Resource description tool can add smarts to your Web pages

HTML+RDFa standard might finally introduce Web managers to the Semantic Web

The rule-keepers of the Web have proffered a working draft of a standard that would allow Web managers to incorporate a bit of dormant intelligence into their Web sites.

More specifically, the World Wide Web Consortium has published the first draft of the HTML+RDFa, which the standards body describes as "a mechanism for embedding RDF in HTML."

The W3C's Hypertext Markup Language is universal markup language for rendering Web pages. Traditionally, it has been used to shape the appearance and layout of a Web page, not annotate any of the contents of the page.  Over the past few years, though, the W3C and other bodies has been working to develop standards for adding to annotate content within Web pages, including the Resource Description Framework, which can describe the relationship between the two entities. RDFa, which stands for RDF-in-attributes, is an extension of RDF for annotating contents encoded in a markup language.

"While HTML provides a mechanism to express the structure of a document (title, paragraphs, links), RDFa provides a mechanism to express the meaning in a document (people, places, events)," the draft states.

The HTML+RDFa standard sets the rules for embedding RDFa annotations within Web pages, making them machine-readable, meaning another computer can examine parse the contents of a Web page and make logical assertions about the contents of the page.

The advantage that HTML+RDFa specification provides is that it allows Web managers to embed the RDF into the HTML document directly, rather than create a separate file, noted Tim Finin, a computer science professor at University of Maryland Baltimore County who has done a lot of work on artificial intelligence and the Semantic Web.

"You could have a document with text for people to look at and also data that a machine could extract that would say the same thing" Finin said. "Whereas before you would have to publish a HTML document and a RDF document and somehow link them. And if you changed one you would have to change the other. It's better to have just one."

In many presentations, Web standard founder Sir Tim Berners-Lee has stated that the next step for the Web is to move from being just human-readable to machine-readable as well—and the U.S. and U.K. governments have been on the forefront of this movement with initiatives such as Data.gov.

Presumably HTML+RDFa could speed this development, as it eases the burden of creating separate RDF annotations for data on Web pages.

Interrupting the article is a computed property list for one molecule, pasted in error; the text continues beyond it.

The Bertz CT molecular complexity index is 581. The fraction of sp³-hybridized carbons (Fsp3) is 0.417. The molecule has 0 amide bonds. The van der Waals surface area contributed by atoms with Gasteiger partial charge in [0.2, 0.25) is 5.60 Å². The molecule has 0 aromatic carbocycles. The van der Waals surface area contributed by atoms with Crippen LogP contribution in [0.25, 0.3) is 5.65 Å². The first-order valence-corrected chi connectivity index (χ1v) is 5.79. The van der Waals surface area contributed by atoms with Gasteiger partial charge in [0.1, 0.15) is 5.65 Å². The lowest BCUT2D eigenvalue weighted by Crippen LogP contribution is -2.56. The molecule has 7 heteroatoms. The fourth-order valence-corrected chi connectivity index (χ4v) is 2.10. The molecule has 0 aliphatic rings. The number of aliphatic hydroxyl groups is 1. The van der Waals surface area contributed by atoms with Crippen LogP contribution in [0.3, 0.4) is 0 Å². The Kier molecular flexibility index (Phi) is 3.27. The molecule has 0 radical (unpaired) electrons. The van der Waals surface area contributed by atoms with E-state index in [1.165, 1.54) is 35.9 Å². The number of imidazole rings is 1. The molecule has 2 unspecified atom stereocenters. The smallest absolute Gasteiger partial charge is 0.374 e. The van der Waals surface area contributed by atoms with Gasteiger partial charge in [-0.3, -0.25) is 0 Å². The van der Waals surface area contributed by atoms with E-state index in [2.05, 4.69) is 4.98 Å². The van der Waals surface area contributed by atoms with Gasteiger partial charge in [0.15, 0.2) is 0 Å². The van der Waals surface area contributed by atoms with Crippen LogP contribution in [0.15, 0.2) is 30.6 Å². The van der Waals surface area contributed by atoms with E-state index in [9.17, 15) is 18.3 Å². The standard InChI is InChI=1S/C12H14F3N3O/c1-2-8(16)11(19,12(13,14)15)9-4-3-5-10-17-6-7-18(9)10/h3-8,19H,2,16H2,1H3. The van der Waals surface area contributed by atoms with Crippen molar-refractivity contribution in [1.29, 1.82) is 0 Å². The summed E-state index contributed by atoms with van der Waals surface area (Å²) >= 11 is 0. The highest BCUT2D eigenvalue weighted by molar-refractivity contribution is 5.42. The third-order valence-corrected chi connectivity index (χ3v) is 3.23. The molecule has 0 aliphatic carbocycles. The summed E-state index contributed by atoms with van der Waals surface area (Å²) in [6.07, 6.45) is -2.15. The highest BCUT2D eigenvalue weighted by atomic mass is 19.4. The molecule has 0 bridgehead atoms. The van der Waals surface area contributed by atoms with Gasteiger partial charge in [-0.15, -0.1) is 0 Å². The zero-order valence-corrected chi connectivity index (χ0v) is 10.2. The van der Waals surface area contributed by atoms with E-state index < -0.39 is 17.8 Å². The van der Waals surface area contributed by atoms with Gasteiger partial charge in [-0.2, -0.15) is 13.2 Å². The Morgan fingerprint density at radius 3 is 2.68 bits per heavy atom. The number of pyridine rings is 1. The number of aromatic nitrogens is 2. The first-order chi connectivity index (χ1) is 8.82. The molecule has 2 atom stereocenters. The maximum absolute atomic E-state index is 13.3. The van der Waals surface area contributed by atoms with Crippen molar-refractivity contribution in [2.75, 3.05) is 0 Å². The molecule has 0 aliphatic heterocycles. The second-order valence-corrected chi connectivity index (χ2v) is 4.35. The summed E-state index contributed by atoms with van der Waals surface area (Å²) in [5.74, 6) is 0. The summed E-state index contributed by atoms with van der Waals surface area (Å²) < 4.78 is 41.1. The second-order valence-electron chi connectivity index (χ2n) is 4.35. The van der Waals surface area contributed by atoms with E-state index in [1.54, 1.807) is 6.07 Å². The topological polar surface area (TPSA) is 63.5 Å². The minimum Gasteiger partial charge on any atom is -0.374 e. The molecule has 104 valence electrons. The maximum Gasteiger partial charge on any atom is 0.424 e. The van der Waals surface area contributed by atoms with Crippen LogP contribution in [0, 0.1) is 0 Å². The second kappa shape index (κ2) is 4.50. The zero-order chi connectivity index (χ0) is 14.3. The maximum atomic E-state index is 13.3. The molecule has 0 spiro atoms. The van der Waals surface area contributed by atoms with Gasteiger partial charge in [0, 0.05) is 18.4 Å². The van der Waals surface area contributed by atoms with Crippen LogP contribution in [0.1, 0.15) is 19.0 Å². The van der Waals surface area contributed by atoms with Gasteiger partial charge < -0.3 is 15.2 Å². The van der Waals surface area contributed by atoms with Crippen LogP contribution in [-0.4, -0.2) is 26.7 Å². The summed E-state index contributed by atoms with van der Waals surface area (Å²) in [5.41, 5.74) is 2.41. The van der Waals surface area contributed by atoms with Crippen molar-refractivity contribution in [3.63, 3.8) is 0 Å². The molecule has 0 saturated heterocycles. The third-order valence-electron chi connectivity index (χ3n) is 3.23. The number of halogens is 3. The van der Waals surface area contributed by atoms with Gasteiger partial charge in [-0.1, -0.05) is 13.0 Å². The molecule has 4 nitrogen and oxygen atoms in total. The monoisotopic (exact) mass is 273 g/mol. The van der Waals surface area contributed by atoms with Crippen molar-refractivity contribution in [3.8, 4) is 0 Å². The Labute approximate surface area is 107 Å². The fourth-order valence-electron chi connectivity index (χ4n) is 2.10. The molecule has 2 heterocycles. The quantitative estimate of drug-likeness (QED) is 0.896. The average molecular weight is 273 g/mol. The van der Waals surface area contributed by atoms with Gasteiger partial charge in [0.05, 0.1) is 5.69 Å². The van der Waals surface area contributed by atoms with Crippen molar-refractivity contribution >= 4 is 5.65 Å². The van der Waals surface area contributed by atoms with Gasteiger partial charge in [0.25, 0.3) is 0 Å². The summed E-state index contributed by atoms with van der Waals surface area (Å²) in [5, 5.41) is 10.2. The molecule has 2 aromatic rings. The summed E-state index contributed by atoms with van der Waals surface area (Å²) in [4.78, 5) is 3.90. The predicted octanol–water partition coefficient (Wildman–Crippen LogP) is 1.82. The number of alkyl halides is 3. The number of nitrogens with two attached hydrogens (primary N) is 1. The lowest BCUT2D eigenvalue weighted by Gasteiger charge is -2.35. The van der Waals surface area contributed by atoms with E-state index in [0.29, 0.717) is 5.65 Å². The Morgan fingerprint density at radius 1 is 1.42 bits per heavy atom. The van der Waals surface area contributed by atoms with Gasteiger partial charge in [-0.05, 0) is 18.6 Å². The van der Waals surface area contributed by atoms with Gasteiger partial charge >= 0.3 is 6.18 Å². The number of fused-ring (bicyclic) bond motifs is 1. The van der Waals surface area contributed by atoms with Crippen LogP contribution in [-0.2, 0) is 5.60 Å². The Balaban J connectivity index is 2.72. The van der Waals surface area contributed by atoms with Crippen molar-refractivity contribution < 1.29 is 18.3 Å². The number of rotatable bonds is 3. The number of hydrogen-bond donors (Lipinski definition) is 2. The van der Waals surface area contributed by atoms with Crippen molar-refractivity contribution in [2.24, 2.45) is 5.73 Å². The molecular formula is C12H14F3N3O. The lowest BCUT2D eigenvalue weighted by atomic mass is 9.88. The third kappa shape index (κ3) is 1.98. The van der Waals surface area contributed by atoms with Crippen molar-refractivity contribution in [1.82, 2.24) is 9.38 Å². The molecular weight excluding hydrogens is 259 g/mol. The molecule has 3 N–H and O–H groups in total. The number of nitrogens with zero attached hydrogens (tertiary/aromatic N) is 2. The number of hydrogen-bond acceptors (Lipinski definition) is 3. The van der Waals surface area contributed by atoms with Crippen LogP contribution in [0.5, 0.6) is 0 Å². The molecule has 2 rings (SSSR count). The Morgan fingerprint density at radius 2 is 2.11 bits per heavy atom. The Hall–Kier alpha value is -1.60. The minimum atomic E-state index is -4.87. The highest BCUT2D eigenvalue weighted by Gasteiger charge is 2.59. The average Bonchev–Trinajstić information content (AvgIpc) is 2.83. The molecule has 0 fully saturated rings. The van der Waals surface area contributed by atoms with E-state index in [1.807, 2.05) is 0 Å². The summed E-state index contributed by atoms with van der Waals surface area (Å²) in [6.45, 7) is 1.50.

"This is a promising development," asserted Michael Daconta cautiously, in an e-mail to GCN. Daconta is the chief technology officer at Accelerated Information Management LLC and the former metadata program manager for the Homeland Security Department.

Daconta cautioned that the field of semantic markup still faces a "chicken-and-egg problem," in which Web managers need tools to embed RDF on their pages, and organizations will need to tools to parse RDF information for their own services, but such tools for either party probably won't be created until RDF starts to become more widely used.

Still, use of RDF is growing. The Linked Open Data project now has, at last count, over 4.2 billion assertions encoded in RDF across a wide variety of different data-annotating projects, such as GeoNames and DBpedia. The British Broadcasting Corporation has tested RDF to augment searches of its huge program guide. Best Buy, and eBay have encoded their commercial listings in RDF. Outside parties have rendered data feeds from Data.Gov into RDF format.

"I see a real benefit in helping companies and the government with eDiscovery in relation to their web content," Daconta said. "In general, the 'wild west' days of content creation are coming to an end as organizations realize that the cost of long-term maintenance of information is too high. To bend that cost curve requires a governed and semantic-based information production process."

About the Author

Joab Jackson is the senior technology editor for Government Computer News.


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